TM Joints

procedures2-11

1. The TMJ is a synovial joint consisting of 2 bony parts, separated by a meniscus. The meniscus separates the TMJ into 2 compartments filled by fluid, called synovial fluid. The meniscus does not consist of nerve fibers, and cannot cause pain. Most of the problems we encounter in the TM joint arise from the meniscus.

2. The joint consists also of a capsule surrounding the joint, with ligaments supporting the joint. The inner epithelial lining produces the synovial fluid, lubricating the joint.

3. Articulating cartilage covers the bony ends, and in cases of osteo arthritis, this cartilage cover is worn down, exposing the bone ends rich in nerve fibers, resulting in extreme joint pain. This is called osteo- arthritis.

4. The TM joint is a translatory, and not a rotatory joint, and in mouth opening needs to translate anterior. Mouth opening = translation. Limited mouth opening  occurs  if the joint does not translate

5. The meniscus, in the normal joint, stays positioned between the bony ends in translation or mouth opening.

6. In the clicking joint, the meniscus is dislocated anterior in the closed mouth position, and in translation, or mouth opening, the meniscus clicks posterior to create a clicking sound. This is usually not painful, and most patients are only concerned about the noise or clicking sound during chewing.

7. In the locking jaw, or closed lock situation, the meniscus which is dislocated anterior, does not click posterior with mouth opening or translation, resulting in limited mouth opening and pain. The meniscus forms an obstruction for the condyle of the lower jaw to translate anterior.

Reasons for Dislocated Meniscus

Chronic stress and tension

Abnormal bite (Class II or Class III bite).

Impacted wisdom teeth.

Hormonal imbalances (Eg. Thyroid hormone deficiency,  Estrogen deficiency, menopause).

Orthopedic problems/ postural problems. (Eg. back, neck problems / injuries).
Injuries to the joint (Eg. fractures).

Missing teeth and ill fitting dentures. This results in an abnormal chewing pattern, resulting in chewing only on one side of the mouth.

Results of Chronic Cleansing

1. Chronic headache. Due to the clenching and grinding during the night while sleeping, the patient wakes up with a headache in the morning. The headaches can be in the temporal area of the head, or even posterior in the neck and back.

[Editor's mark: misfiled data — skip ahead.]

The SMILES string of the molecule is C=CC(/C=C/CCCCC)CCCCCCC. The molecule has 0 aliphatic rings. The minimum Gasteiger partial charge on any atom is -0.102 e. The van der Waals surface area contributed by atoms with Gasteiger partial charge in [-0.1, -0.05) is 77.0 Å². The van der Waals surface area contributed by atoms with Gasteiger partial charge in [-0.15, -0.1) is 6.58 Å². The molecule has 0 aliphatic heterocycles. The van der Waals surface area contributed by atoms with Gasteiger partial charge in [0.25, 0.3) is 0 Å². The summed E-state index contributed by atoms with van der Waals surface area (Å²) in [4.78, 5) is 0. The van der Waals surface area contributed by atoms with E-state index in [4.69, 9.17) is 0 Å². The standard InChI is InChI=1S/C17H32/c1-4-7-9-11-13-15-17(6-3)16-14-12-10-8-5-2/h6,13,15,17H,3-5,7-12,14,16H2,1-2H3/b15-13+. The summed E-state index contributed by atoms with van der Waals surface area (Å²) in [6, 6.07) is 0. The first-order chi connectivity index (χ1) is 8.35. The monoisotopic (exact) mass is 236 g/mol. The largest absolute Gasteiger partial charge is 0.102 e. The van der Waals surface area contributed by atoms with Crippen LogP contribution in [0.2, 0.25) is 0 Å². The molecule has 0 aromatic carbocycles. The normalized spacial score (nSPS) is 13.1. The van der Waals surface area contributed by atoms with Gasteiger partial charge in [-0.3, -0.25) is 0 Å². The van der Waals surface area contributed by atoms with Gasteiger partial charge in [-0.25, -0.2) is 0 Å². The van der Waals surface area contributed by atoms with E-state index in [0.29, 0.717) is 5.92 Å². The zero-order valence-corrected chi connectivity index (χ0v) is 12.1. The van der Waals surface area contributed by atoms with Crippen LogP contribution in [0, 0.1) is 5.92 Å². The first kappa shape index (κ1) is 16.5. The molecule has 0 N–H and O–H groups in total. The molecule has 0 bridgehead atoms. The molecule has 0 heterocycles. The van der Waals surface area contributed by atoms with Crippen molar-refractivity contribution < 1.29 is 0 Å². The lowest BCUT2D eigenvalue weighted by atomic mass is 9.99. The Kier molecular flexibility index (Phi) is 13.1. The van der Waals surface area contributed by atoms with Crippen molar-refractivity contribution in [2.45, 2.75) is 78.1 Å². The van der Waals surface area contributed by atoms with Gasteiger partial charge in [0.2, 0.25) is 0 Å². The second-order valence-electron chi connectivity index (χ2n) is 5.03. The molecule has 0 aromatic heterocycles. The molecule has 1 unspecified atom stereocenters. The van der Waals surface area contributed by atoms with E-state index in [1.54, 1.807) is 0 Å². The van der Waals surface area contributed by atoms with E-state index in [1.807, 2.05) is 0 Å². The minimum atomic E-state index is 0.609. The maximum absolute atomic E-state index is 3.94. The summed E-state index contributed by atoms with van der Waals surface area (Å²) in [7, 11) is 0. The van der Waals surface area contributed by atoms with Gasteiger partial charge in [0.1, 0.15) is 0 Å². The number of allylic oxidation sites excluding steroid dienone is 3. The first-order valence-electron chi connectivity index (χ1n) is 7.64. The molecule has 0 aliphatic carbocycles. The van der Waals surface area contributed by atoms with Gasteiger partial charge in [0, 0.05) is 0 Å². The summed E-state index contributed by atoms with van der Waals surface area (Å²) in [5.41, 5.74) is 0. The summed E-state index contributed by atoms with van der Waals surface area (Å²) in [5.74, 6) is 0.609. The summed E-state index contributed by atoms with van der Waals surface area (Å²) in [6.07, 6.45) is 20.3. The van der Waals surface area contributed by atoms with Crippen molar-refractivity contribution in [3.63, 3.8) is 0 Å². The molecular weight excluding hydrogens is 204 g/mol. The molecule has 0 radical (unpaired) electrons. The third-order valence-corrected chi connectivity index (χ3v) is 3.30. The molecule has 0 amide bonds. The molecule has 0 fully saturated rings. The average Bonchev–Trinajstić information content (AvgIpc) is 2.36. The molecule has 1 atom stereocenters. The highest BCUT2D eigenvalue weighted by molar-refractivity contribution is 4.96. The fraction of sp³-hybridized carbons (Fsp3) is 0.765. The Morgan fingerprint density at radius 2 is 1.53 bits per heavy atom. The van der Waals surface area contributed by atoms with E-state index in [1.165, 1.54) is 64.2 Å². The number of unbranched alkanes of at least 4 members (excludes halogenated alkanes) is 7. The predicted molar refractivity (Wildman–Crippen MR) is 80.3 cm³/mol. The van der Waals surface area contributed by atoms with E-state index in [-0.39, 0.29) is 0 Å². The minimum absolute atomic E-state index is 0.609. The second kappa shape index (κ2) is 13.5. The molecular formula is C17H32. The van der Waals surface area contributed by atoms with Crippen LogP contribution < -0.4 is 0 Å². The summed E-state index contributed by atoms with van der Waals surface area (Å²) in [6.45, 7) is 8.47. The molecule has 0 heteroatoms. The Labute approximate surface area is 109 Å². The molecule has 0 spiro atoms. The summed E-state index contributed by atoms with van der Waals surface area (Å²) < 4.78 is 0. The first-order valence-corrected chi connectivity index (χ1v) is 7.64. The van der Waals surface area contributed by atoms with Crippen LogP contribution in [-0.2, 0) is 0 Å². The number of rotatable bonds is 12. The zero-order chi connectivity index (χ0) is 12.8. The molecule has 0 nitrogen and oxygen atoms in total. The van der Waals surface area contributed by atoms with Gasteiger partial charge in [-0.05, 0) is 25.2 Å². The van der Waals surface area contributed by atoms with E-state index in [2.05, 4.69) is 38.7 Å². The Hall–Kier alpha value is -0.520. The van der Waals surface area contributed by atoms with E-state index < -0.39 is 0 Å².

2. The click can disappear, resulting in a limited mouth opening, and pain with chewing or mouth opening.

3. Chronic neck ache and back ache, with no physical abnormalities in the back or neck.

4. Painful teeth resulting in a traumatic occlusion.

5. Painful joint.

6. Blocked and painful ear. Chronic sounds in the ear ( tinnitus)

7. Balance disturbances

Treatment options

1. Bite plate therapy.

For protection of the joint in the painful joint, a full occlusal plate is recommended . The patient sleeps with this plate. This plate also serves to centralize the joint in cases of an occlusal discrepancy (slide in the bite when biting together). For headaches only, the NTI bite plate is recommended. To avoid changes in the occlusion, any bite plate therapy must not last longer than 3 months at a time.

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2. Physical therapy. To help relieve the muscle spasms associated with clenching. Physical therapy is also applied to the neck and back muscles.

3. Correct the underlying problem. If the bite is abnormal, orthodontic treatment. For a discrepancy in the bite, an occlusal adjustment is performed by a prothodontist. For an Estrogen deficiency, consult your Gynecologist. In the case of chronic stress and tension, see a Psychologist. Most patients on anti depressant drugs, suffers from TM joint pain and related headaches. For neck and back problems consult an orthopedic surgeon.

4. Arthrocentesis. A procedure of rinsing the joint space and simultaneous depositing of cortisone in the joint. Can be performed under local anesthetic.

Surgery Of the joint

Due to the extensive examination and coordination with other disciplines in this field, we find it very seldom necessary to operate the TM joint. The conservative measures are repeated, and the underlying causes are illuminated.

Any operation in the joint is to either correct the position of the meniscus (placation procedure), or to remove the meniscus (menisectomy). The ear cartilage would be a suitable replacement substance in the menisectomy procedure. For advanced osteo – arthritis, the patient will need a joint replacement.

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